Healthy Living with Asthma

Healthy Living with Asthma

Your child has asthma. Now what? First, know you’re not alone. Asthma is the most common long-term disease in children.

Millions of families do everything they can to keep their children’s asthma under control. Learning how to keep asthma in check helps children feel better and miss fewer school days. They have a better chance to enjoy a normal, activities during the day and better sleep at night. 

Here are ways you can help your child control their asthma.

Manage Asthma Triggers

One key to good asthma control is fending off your child’s triggers. Triggers are things that may set off asthma symptoms or make them worse. They vary from child to child. Common triggers include: 

  • Cold, dry air 
  • Physical activity
  • Allergies (dust mites, furry animals, mold, and pollen) 
  • Certain infections (for example, colds and sinus infections) 
  • Strong odors 

Work with your child’s doctor to find these triggers. Talk about ways to handle them. Try these strategies for some of the most common triggers found at home.  

  • Furry animals. Keep dogs and cats out of your child’s bedroom. If your child has a pet hamster, rabbit or guinea pig, have someone else clean the cage. 
  • Dust mites. These microscopic bugs thrive in mattresses, pillows, bedding and other cloth items. Encase mattresses and pillows in allergy-proof covers. Wash bedding weekly in hot water. 
  • Indoor mold. Pay attention to damp areas where mold grows. Scrub mold from hard surfaces with water and detergent. Dry the area completely. Repair and seal any leaks. 
Use Asthma Medication 

Another key to success is making sure your child takes asthma medication as directed. Some of these medicines provide quick relief when your child has a flare-up. Others help prevent the onset of symptoms.

Asthma medication helps reduce coughing, wheezing, tightness in the chest, and shortness of breath. Talk with your child’s doctor about when and how to give it. If your child has an inhaler, ask the doctor to show you and your child how to use it correctly.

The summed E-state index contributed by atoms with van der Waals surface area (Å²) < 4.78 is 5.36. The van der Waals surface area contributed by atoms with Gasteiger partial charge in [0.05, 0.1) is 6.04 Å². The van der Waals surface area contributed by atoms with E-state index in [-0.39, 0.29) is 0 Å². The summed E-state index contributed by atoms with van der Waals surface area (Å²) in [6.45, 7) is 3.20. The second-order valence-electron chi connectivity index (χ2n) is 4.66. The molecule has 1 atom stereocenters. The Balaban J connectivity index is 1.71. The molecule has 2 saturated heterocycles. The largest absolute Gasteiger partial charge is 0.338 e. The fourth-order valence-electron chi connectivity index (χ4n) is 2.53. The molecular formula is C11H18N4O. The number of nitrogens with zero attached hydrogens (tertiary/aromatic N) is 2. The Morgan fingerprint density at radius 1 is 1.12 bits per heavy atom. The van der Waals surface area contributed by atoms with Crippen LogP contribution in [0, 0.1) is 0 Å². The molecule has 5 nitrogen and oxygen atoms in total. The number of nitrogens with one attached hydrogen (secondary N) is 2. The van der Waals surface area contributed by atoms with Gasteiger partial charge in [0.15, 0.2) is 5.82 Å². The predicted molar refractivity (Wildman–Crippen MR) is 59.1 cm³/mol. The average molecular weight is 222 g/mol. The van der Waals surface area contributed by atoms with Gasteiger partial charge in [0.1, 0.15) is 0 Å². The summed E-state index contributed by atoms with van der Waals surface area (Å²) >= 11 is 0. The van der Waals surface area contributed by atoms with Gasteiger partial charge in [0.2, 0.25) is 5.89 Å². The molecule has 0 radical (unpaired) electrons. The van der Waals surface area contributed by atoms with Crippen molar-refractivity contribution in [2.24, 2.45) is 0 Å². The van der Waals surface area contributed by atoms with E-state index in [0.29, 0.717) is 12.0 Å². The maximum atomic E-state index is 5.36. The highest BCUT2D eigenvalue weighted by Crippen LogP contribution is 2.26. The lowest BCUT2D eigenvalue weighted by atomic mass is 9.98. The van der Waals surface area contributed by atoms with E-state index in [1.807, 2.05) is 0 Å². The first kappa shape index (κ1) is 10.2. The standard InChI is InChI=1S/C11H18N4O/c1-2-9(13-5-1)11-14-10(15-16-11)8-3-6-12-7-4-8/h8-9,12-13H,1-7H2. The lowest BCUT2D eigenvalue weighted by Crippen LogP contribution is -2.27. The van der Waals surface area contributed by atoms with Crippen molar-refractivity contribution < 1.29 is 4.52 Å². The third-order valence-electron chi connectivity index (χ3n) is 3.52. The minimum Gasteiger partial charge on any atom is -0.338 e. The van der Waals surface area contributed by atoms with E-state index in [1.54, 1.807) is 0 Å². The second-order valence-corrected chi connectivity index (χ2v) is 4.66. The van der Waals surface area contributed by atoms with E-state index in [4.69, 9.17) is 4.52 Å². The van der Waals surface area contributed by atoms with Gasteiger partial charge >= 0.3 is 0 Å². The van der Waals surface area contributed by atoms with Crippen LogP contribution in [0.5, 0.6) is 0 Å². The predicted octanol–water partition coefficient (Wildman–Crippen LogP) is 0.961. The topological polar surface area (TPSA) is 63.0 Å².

Check Expiration Dates 

Medicines can change chemically over time. They can stop working or even become unsafe. The start of a new year is a good time to check expiration dates on your child’s medication. Follow label instructions to properly dispose of any medications that are out of date.

Keep Up the Good Work 

Controlling asthma triggers is an ongoing job. Follow your child’s treatment plan, even when your child is symptom-free. Otherwise, they might come back. 

Deal with Emotional Triggers 

Anxiety and stress can make asthma symptoms worse. Teach your child how to self-soothe with these simple tips: 

  • Calm down. Deep breaths help relax the body and mind. 
  • Get moving. Physical activity eases tension and occupies the mind. If exercise triggers asthma symptoms, talk with your child’s doctor. Using an inhaler before exercise may prevent symptoms. 
  • Talk about it. Tell a trusted adult about fears and worries. Sometimes, just saying it out loud makes fear seem less powerful. 
Be There for Your Child 

Let your child know you’re available to talk about problems and worries. Start a conversation by sharing a thought or feeling of your own rather than asking a question first. If your child shares something in return, listen closely. 

Raise an Asthma-Wise Child 

Children feel like they have more control when they help manage their asthma. Talk with your child’s doctor about how much responsibility your child is ready to handle. Children as young as three may be able to use an inhaler leaving site icon with adult help. Some school-aged children may be ready to carry an inhaler and use it as needed. Children can also gradually become more involved in ways to manage their asthma triggers. 

To learn more about Asthma and the Taking on Asthma initiative, visit our website.

Sources: Asthma in Kids, leaving site icon National Heart, Lung and Blood Institute, 2023; Reduce Asthma Triggers, leaving site icon American Lung Association, 2022; Asthma Action Plans, leaving site icon Centers for Disease Control and Prevention, 2023; Learn How to Control Asthma, leaving site icon Centers for Disease Control and Prevention, 2019

Originally published 6/9/2016; Revised 2023